I have no credentials to be able to authoritatively advise anyone in this situation.

    However, I can safely say that I believe Jane's problems stem from her lack of self-confidence. If she were to go to therapy for a bit, she could fix herself and then decide if it was worth fixing her and John. Just splitting from John wouldn't make her life better. She seems to isolated and alone and will repeat her past behaviors.

    That's my two cents, for whatever it's worth.

    Maggie who is not a doctor but usually has an opinion on everything.

  14. Ann Yost // June 27, 2011 at 4:48 PM  

    Leave him leave him leave him!!!
    Wow - I hate the guy just reading about him. My wisdom (from many, many years of living) is that if the guy cannot be nice to you all of the time (and I mean 99 percent of it) you are better off without. Jane will meet new, supportive friends when she is on her own and in the meantime she will be so much happier with the children...just make sure she gets them. I kind of hope this isn't real - I feel so badly for Jane!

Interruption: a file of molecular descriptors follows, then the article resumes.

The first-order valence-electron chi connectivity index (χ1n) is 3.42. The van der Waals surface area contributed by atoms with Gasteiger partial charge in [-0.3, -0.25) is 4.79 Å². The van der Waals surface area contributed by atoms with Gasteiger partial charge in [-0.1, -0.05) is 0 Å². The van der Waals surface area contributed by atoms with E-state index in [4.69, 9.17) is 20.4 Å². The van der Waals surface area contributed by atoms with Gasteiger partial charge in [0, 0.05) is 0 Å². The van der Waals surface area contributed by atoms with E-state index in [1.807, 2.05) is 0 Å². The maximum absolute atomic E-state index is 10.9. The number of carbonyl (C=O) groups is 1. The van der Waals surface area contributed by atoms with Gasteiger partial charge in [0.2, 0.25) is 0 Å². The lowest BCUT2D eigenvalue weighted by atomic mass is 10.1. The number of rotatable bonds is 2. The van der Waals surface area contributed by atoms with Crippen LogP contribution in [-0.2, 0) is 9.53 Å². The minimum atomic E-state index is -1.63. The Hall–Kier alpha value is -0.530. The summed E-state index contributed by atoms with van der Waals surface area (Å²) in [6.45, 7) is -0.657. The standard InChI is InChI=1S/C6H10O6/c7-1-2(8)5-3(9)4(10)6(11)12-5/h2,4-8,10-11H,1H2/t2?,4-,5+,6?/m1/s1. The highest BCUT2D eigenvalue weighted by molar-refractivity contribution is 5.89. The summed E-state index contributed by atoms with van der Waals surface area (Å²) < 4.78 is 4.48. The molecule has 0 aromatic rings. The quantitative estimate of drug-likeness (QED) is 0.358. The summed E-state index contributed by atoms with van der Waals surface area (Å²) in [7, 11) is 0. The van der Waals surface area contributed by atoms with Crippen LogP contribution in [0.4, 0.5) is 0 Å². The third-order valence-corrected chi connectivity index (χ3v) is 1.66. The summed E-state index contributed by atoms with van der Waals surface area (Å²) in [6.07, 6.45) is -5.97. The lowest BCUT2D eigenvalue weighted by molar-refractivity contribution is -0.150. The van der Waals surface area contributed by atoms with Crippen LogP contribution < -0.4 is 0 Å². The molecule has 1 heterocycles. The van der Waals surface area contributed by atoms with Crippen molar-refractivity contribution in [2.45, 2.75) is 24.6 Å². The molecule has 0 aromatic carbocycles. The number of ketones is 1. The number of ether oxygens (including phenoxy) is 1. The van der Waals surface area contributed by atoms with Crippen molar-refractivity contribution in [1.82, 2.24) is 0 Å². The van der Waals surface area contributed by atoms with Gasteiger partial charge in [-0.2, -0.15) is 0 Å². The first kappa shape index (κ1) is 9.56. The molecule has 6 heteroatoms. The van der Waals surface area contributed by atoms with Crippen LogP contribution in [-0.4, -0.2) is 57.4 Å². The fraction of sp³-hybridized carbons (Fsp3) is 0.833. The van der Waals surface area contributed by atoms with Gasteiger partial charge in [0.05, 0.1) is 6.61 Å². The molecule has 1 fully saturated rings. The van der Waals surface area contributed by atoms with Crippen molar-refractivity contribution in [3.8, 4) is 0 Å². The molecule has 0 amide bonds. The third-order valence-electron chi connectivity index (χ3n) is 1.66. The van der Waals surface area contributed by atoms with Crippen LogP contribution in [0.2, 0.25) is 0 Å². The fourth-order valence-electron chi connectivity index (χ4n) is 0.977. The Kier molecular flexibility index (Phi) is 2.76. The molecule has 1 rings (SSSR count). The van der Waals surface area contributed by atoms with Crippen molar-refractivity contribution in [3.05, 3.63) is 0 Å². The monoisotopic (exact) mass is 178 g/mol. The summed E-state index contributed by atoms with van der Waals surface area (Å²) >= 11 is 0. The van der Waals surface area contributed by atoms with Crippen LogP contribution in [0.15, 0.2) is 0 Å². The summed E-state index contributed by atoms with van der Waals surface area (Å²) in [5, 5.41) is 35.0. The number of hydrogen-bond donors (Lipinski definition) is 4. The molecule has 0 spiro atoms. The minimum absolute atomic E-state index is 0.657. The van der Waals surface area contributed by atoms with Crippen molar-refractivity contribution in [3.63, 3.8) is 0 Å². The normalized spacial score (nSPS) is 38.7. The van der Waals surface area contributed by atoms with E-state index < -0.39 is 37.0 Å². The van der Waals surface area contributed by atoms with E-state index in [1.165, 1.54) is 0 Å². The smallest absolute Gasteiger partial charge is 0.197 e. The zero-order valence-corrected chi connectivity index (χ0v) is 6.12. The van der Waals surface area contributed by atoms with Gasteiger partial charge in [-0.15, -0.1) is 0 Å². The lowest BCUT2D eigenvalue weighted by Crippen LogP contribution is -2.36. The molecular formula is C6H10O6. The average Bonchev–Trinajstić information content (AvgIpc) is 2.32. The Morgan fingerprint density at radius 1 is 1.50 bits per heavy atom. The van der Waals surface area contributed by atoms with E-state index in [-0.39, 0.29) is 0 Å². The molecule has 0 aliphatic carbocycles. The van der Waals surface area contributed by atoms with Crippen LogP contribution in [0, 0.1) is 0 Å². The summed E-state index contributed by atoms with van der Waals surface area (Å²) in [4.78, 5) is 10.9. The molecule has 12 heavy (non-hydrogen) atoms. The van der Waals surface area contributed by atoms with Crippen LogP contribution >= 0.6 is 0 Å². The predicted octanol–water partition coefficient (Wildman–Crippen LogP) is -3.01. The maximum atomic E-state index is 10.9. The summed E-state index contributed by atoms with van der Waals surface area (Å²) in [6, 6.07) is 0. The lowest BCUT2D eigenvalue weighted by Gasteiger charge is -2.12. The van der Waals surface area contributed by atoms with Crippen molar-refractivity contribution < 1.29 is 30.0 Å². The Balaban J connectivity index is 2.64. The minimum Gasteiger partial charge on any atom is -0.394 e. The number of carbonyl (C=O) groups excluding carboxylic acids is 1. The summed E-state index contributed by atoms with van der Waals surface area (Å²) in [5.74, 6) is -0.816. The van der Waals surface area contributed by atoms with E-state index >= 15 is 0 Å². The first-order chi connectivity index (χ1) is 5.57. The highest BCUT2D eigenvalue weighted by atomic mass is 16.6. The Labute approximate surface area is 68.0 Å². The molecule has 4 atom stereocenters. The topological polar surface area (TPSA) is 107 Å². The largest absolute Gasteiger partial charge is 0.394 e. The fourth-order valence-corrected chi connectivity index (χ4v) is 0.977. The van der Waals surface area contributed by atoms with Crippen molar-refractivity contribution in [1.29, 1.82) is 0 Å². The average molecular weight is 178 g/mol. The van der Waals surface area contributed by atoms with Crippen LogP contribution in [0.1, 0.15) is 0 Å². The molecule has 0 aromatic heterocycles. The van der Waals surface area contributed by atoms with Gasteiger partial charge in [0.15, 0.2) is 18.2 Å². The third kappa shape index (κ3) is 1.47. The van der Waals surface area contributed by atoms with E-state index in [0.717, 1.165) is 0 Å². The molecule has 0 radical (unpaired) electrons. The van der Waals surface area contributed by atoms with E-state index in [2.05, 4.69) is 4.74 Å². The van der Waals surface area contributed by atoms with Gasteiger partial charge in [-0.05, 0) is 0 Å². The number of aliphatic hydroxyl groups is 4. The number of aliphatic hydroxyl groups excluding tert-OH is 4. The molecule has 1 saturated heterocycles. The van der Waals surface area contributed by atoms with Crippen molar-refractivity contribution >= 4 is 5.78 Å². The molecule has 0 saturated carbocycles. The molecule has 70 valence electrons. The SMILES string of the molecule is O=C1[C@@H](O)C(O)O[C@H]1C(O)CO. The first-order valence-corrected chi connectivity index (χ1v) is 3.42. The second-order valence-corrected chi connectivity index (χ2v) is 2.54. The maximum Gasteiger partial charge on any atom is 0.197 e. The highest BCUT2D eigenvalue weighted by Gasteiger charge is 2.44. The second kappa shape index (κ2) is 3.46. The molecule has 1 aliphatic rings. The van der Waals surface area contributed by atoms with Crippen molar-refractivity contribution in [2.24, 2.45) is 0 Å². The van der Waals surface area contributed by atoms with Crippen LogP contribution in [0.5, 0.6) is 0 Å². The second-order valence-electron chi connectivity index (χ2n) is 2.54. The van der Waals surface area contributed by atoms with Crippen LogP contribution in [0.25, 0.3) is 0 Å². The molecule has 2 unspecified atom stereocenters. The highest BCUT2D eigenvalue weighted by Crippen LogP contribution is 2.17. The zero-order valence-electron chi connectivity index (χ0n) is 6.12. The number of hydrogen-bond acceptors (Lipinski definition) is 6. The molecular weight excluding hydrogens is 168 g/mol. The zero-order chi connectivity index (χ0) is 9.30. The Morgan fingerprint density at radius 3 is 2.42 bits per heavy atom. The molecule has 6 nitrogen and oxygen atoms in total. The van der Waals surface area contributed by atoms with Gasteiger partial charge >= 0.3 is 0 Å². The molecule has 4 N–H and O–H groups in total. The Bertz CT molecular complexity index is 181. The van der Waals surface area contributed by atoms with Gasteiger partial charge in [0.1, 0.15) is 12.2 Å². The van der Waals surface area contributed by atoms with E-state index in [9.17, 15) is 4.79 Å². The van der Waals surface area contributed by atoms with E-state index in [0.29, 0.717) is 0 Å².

15. Mona Risk // June 27, 2011 at 5:52 PM  

    Councelor Suzan believes John will never cange and advises Jane to get a good divorce lawyer.

    Councelor Jannine is worried about the kids and suggests a therapist for her self-confidence issues and a good lawyer.

    Councelor wlynnchantal thinks they shoyld seek counceling first and then if it doesn't work to leave him.

    Councelor Beth agrees with the previous statements.

    Councelor Amy suggests they both stop thinking of themselves and stay married until the children are out of the house. BTW I didn't try to write this to make Jane sympathtic and John a loser. Far from being a loser, he's a selfish and manipulative man.

    Councelor Karen, I am so glad you found the right man after your bitter experience. That will give new hope to Jane.

    Councelor Judy, you are right about the situation being very tense. The children rarely open their mouths.

    Councelor Patrice, joint custody of the children and joint assets is scaring the hell out of her.

    Councelor Mary suggests psychological support for Jane so that she can decide what she really wants.

    Councelor Celia also suggests that Jane should see a psychologist and learn to be assertive in her dealing with John rather than always giving in.